I'm not saying that these barbecue restaurants are the only great ones in America. No doubt there are many others I don't know about. Or maybe there aren't. I can only say that I will vouch for these ones. They are the honor roll, the pantheon, the smoky hall of fame. At least, to me they are.
Five-time Memphis in May grand champion Chris Lilly is the star at this venerable barbecue restaurant, famous for its amazing pulled pork. A signature chicken with white sauce can't be missed either.
Southern barbecue doesn't come more no-frills, more real, or more spectacular than at this low-rent Meat Mecca in Atlanta.
The pride of Kansas City isn't most of the places you've heard about; rather, it's to be found in a random-looking gas station that just happens to produce some of the country's very best barbecue.
Barbecue in Kentucky means mutton, and the capital of Kentucky mutton is, as always, the Moonlite, one of the most singular -- and most rewarding -- barbecue destinations in America.
Some of the most accomplished and modern barbecue in the country is produced at this unassuming South End restaurant, whose chef, Andy Husbands, happens to be the most successful competition barbecuer to ever come across the Mason Dixon line.
Allen & Sons is the pride of carolina, as beloved a barbecue as there is in the state -- which is saying something. As at all carolina barbeces, pulled pork is the star of the show, smoldered many hours over ember pits. Get there early; this is a meat you need to eat when it's fresh.
One of the oldest barbecues in the entire country, Siler's practices the smoky arts with such singular skill and devotion that even the oldest Tennesseans haven't seen it decline; if you want to touch the barbecue past, this is a great place to do it.
If Texas barbecue is a religion the "Church of Kreuz" is its vatican, the best there is. Though pitmaster Rick Schmidt has been cast out from the historic pits that are rightfully his, and has traded in his cathedral for a megachurch, in the end, it's the meat, and the master, that matter most.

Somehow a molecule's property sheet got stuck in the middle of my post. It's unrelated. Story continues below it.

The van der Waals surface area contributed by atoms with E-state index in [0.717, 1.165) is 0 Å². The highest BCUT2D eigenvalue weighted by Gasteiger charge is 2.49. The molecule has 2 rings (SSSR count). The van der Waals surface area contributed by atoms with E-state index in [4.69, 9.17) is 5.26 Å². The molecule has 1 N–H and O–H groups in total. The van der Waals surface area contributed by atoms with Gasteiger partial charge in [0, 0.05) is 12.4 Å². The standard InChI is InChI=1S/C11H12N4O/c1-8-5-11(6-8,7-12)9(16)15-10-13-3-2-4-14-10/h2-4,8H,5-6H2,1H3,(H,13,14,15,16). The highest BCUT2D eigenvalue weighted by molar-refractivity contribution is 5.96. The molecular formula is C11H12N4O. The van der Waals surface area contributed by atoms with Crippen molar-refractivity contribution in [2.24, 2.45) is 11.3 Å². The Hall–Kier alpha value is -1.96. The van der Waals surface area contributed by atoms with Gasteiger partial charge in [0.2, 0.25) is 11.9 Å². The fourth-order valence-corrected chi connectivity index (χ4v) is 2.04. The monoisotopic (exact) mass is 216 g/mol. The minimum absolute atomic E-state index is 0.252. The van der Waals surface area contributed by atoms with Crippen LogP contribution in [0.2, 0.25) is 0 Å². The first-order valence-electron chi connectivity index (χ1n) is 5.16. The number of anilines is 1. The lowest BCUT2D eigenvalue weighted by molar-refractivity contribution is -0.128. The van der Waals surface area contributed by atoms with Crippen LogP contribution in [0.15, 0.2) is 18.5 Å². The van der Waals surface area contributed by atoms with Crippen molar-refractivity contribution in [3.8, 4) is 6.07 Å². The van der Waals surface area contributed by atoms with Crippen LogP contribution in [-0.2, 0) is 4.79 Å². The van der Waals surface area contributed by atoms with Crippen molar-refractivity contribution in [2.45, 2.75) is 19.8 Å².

The blue-eyed, red-faced Grand Old Man of barbecue, Mike Mills, presides over the applewood-smoked ribs at this celebrated Illinois roadhouse.
Texas may be brisket country, but in Elgin the star of the show are the fabulous smoked sausage links produced by Southside Market. These are so good that they're shipped to lesser barbecues around the country, but they're never the same as in their home pit.
You may hear more about Coopers, Mueller's, or Smitty's, but anybody who knows barbecue in the Lone Star State will tell you that the king of Texas Q is a young man named Aaron Franklin, whose low-key, modern Austin restaurant puts the lie to all the old-timey rigamarole associated with the state.
They don't actually serve whole hogs at this celebrated Little Rock barbecue, but it doesn't matter. The pulled pork has won multiple Memphis in May crowns, and one bite will tell you why.
Modernist barbecue sounds like a contradiction in terms, but that's the brilliance of the Granary, an ambitious brew pub that turns out not only superb traditional smoked meats, but also some truly innovated composed dishes too. A true eye-opener.
A late entrant into New York City's barbecue sweepstakes, Mighty Quinn eschewed ersatz country corniness as well as regional identification, choosing instead to make great product from the best meat in a cool, modern setting. Which it does, to an extraordinary degree. It's the best bbq in NYC.